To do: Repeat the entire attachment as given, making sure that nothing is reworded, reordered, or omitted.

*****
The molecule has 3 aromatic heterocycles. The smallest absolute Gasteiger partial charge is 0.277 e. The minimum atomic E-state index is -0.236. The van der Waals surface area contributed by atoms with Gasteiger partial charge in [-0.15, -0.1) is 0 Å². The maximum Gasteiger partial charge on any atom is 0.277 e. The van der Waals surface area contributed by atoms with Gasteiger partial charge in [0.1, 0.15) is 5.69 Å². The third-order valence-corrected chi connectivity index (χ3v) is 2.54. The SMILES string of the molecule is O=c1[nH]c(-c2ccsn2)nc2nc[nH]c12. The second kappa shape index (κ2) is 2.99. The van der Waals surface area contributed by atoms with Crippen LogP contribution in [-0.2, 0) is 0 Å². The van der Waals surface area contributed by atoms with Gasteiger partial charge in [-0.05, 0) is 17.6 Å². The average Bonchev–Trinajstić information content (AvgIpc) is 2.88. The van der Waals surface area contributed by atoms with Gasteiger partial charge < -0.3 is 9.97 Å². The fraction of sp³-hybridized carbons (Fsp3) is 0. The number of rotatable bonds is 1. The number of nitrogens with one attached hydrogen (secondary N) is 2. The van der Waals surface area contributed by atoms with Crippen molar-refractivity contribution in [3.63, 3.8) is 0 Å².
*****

The molecule has 3 aromatic heterocycles. The smallest absolute Gasteiger partial charge is 0.277 e. The minimum atomic E-state index is -0.236. The van der Waals surface area contributed by atoms with Gasteiger partial charge in [-0.15, -0.1) is 0 Å². The maximum Gasteiger partial charge on any atom is 0.277 e. The van der Waals surface area contributed by atoms with Gasteiger partial charge in [0.1, 0.15) is 5.69 Å². The third-order valence-corrected chi connectivity index (χ3v) is 2.54. The SMILES string of the molecule is O=c1[nH]c(-c2ccsn2)nc2nc[nH]c12. The second kappa shape index (κ2) is 2.99. The van der Waals surface area contributed by atoms with Crippen LogP contribution in [-0.2, 0) is 0 Å². The van der Waals surface area contributed by atoms with Gasteiger partial charge in [-0.05, 0) is 17.6 Å². The average Bonchev–Trinajstić information content (AvgIpc) is 2.88. The van der Waals surface area contributed by atoms with Gasteiger partial charge < -0.3 is 9.97 Å². The fraction of sp³-hybridized carbons (Fsp3) is 0. The number of rotatable bonds is 1. The number of nitrogens with one attached hydrogen (secondary N) is 2. The van der Waals surface area contributed by atoms with Crippen molar-refractivity contribution in [3.63, 3.8) is 0 Å².